Jones,left, and Baron. The Chronicle masthead
Jones,left, and Baron. The Chronicle masthead

For the third time in its 104-year history, the Dominica Chronicle is about to change hands. So why is that news making some people, especially the opposition, apprehensive? Maybe it's the background of the prospective buyer, his current affiliation to the ruling party, the new editorial stance of the paper and the perceived power of the press.

Whatever it is, final preparations for the execution of the sale of The Chronicle newspaper to Mike Jones is said to be at "an advanced stage" and the negotiators hope to complete the sale by the end of December 2013. That's what Jones told The SUN newspaper in an interview last week.

According to a well-placed source, The Chronicle was sold (at least on paper) to Mike Jones and he and Frank Baron, the current owner, have also signed a two-year contract, in the first instance, for rent of the Chronicle's office in Loubiere and Paramount Printers will continue the printing of the paper.

But Jones, in the interview, denied having already sealed the deal.

"Not yet, but I hope to be the owner of The Chronicle in the near future. My hope is that by the end of the year (2013) the sale will be closed and finalized; negotiations are continuing and it gets a little more difficult as we go," he said.

Negotiations were at "a ticklish time" and that during the due diligence period, a lot of things can come up which can affect the end results, he added.

Questioned about a letter sent out to the advertisers of The Chronicle requesting "cash" for the placement of ads, Jones said: "Frank and or myself did not sign that letter; it came from the advertising department.

"They made a decision to not offer credit terms to their overseas advertisers in anticipation of the sale and somehow, the local advertising thought that, that meant no credit to anyone."

Jones was not prepared to give any details as it relates to the asking or selling price of The Chronicle.

"I am not prepared to do that…Frank and myself are bound by a confidentiality agreement and so even if I wanted to tell you I can't," he said.

Jones, a former United States Peace Corps volunteer who made Dominica his home more than three decades ago, is a livestock specialist, a graphic artist and painter. Following a long stint overseas as a Courts' (the furniture and appliances multinational) graphic designer, Jones returned to Dominica just prior to the 2009 general elections ostensibly to improve the ruling Party's campaign in the area of communications. Since then he has been employed as an advisor to the Government of Dominica.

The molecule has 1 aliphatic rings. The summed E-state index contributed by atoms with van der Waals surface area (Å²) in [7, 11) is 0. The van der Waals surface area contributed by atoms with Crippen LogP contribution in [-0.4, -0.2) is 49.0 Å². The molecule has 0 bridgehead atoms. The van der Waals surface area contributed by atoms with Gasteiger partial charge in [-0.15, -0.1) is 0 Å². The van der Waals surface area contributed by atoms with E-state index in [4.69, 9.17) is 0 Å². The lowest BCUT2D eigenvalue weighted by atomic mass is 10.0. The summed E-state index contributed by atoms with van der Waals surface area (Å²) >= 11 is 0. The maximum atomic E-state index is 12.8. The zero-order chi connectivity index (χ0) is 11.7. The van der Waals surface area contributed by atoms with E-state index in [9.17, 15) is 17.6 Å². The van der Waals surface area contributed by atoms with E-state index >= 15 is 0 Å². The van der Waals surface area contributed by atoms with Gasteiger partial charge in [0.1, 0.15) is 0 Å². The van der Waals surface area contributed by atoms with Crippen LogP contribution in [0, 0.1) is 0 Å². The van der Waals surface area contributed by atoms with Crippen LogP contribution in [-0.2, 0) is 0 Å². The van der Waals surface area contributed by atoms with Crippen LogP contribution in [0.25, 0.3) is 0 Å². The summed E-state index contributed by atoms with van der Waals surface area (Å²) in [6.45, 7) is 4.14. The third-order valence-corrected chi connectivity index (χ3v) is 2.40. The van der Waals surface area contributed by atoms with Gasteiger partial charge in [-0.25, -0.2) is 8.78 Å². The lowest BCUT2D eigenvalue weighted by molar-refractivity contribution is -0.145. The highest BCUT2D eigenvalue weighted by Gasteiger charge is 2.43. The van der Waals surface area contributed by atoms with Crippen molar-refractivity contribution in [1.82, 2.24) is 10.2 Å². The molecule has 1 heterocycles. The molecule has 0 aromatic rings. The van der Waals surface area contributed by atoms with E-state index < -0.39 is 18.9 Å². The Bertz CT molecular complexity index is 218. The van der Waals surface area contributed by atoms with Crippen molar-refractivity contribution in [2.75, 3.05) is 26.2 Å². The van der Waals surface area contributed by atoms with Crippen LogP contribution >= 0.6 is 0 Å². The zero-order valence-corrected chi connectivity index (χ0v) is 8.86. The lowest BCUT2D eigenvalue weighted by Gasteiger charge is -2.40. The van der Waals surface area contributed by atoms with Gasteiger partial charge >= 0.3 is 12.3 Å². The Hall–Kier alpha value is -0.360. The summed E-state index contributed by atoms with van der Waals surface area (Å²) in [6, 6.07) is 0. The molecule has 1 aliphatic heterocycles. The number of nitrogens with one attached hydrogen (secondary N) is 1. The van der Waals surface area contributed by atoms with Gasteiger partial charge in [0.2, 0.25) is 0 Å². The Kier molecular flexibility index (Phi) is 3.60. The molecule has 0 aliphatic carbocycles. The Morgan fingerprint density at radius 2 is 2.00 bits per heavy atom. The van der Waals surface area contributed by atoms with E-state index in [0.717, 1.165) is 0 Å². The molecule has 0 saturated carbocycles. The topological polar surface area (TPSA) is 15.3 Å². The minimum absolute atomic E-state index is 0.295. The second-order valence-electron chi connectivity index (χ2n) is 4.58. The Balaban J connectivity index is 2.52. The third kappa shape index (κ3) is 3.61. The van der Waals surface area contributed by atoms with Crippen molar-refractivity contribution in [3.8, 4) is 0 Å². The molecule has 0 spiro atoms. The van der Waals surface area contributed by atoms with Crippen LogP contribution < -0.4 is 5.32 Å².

If Jones buys the Chronicle at the end of the on-going negotiations he will own one of the Caribbean's oldest newspapers. In the article titled "The Dominica Chronicle- a Proud History", published in the January 16, 2009 newspaper's centenary commemorative magazine, author Irving Andre said the paper was first published by Catholic Bishop Schelfaut in 1909.

But in the 1970s the paper faced a financial crisis and it came under the management of Management Consultants Ltd of the late Charles Maynard; it was renamed the New Chronicle. The Catholic Church ended its involvement in the paper in 1990 when former Chief Minister Frank Baron bought the new Chronicle for $10,800.

The paper was successfully sued by Vic Riviere for libel and he was awarded $20,000. Unable to pay, the paper declared bankruptcy but continued life under its new name, the "Chronicle". In his interview last week, Jones told The SUN that he was due to be at a meeting today, December 5, 2013 with Baron to hammer out further details on the deal.

When contacted by The SUN Baron said: "I don't know about the new management part…I will be talking to the people today (December 5, 2013) and I might be able to give you some information after that."